TWO SENIOR AMERICAN INTELLIGENCE OFFICIALS met with India's foreign secretary last week. While the meeting received scant attention in the States, it was big news in India. According to Indian press accounts, the role Pakistan's intelligence service (the ISI) played in the July 11, 2006 Mumbai train bombings, which killed roughly 200 people, was one of the subjects discussed.
That India implicated Pakistan in the bombings is no surprise. Senior Indian officials have repeatedly tied the 7/11 bombings to the ISI. Prime Minister Manmohan Singh recently told reporters that there was "credible evidence" implicating the ISI. India's National Security Advisor offered a more nuanced account. M K Narayanan explained: "I would be hesitant to say we have clinching evidence. There are pieces in the puzzle missing, but I would say we do have petty good evidence [of ISI involvement]."
The ISI has used Islamist terrorists as part of its proxy war against India for decades. But it was hoped that peace talks with India would provide Pakistan with an incentive to limit, if not altogether close down, the operations of terrorists targeting India and Indian assets in Kashmir. If the 7/11 plot is conclusively traced back to the ISI, it would signal that there is little hope of Pakistan reining in terrorism.
For its part, Pakistan has denied any role in the bombings, dismissing the allegations as "propaganda." The Pakistani government also recently reaffirmed its commitment to a peace accord with India. But these matters are not nearly as clear cut as Pakistan's diplomatic pronouncements. It may be the case that the upper echelon of the Pakistani government, including President Musharraf, had no prior knowledge of, or direct role in, the Mumbai attack. Musharraf was quick to condemn it. But the ISI has long operated as a state within a state. It is possible that the ISI could have directed the attack without Musharraf's explicit endorsement. It is also possible, however, that Musharraf simply looked the other way on the ISI's activities, thereby giving the operation his implicit endorsement.
In either case, the intelligence collected on the ISI's alleged role in the bombing is vitally important to America's "war on terror."
PAKISTAN'S SUPPORT for America's war has been uneven. On the one hand, Musharraf's government has helped track down dozens of high-value al Qaeda operatives, interrupted terrorist attacks against Western targets (such as the plot to down more than one dozen airliners flying out of London earlier this year), and struck suspected terrorist training facilities inside Pakistan. On the other hand, Pakistan has effectively ceded control of North Waziristan to the Taliban and al Qaeda and released more than 2,500 Taliban and al Qaeda members from jail.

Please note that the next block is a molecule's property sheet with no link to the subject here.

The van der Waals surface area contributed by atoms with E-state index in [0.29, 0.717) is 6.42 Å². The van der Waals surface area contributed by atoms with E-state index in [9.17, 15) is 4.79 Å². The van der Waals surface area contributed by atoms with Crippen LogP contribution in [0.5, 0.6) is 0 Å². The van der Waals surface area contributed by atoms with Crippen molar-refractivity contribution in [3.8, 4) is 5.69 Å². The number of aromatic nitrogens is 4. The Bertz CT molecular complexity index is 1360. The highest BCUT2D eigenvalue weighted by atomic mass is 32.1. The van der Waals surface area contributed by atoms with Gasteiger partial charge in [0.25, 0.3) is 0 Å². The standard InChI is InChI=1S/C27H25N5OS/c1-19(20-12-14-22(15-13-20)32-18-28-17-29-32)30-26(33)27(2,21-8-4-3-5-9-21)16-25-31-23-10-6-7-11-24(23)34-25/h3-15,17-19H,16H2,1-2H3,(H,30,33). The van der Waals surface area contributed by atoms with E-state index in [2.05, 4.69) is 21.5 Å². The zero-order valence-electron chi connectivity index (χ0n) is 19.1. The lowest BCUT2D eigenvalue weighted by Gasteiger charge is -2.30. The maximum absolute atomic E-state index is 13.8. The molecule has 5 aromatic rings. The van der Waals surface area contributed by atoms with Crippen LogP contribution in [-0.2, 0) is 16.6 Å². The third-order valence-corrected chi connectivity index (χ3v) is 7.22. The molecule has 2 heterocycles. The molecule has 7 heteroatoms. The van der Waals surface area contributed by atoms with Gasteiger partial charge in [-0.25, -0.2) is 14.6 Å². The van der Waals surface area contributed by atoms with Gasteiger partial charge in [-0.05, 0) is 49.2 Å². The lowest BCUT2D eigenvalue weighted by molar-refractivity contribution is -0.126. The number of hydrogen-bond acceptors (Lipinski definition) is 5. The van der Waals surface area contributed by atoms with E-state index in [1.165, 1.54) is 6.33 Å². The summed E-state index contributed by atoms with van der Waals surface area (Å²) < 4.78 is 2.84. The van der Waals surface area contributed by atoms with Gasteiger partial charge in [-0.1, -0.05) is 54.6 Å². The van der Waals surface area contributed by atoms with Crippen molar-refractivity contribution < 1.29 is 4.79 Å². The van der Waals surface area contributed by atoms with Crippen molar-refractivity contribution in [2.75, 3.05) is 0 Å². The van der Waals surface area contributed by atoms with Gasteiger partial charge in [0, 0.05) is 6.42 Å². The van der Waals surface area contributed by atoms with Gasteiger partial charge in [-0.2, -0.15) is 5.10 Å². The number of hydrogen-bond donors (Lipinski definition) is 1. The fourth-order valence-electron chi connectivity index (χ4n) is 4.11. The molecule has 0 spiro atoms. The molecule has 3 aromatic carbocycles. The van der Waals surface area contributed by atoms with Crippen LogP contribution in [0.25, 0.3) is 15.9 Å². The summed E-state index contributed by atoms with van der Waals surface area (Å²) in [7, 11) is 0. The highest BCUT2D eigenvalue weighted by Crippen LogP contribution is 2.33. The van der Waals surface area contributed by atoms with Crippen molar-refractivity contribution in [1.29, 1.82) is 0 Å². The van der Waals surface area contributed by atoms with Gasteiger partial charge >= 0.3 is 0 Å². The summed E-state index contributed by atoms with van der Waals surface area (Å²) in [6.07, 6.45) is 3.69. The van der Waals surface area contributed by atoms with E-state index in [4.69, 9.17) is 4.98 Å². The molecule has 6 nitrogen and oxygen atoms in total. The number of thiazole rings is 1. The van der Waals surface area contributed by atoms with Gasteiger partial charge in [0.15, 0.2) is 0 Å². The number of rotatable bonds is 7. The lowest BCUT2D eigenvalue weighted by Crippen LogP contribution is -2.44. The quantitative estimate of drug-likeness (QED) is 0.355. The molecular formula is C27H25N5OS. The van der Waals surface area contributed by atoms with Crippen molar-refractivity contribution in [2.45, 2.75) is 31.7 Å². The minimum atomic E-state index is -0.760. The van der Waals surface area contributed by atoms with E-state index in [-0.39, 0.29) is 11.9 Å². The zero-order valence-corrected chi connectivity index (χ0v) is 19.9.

This duplicity may be explained, at least in part, by the ISI's continued desire to use al Qaeda's allies in its proxy war against India. Over the past several weeks, Indian authorities have publicly exposed Pakistan's hand in a variety of clandestine activities. For instance, a high-ranking Pakistani diplomat was expelled under suspicions of espionage. Pakistani efforts to infiltrate the Indian military have been exposed. On October 27, Indian authorities announced that two terrorists with ties to a well-known Pakistani terrorist group were arrested while plotting attacks.
Mumbai police have implicated 11 Pakistanis in the 7/11 attack. These subjects are reportedly connected to Lashkar-e-Taiba (LET), a Pakistani Islamist group closely allied with both al Qaeda and the ISI. The LET has proven to be especially lethal in attacking Indian targets. In addition to the 7/11 bombings, India has accused the LET of executing numerous terrorist attacks, including the December 13, 2001 attack on the Indian parliament.
Numerous senior al Qaeda operatives have been tied to the LET in one fashion or another. For example, top al Qaeda operative Abu Zubaydah was captured in a LET safe house in early 2002. But Zubaydah's capture, as well as the capture of other high-value LET members--who are imprisoned at terrorist detention facilities in Guantanamo Bay--was aided by Pakistani authorities.
We are left, therefore, with a puzzling set of circumstances. In some cases, it appears that the Pakistanis are more than willing to help hunt down LET members and their al Qaeda allies, at least when they are known to be targeting U.S. and western assets. But in other cases, it seems the Pakistanis are willing to work with the very same groups against their long-time rival, India.
All of which underscores how complicated the fight against terrorism is. America's allies may be loyal in some efforts, but duplicitous in others. There is no easy answer for our uneasy relationship with Pakistan.
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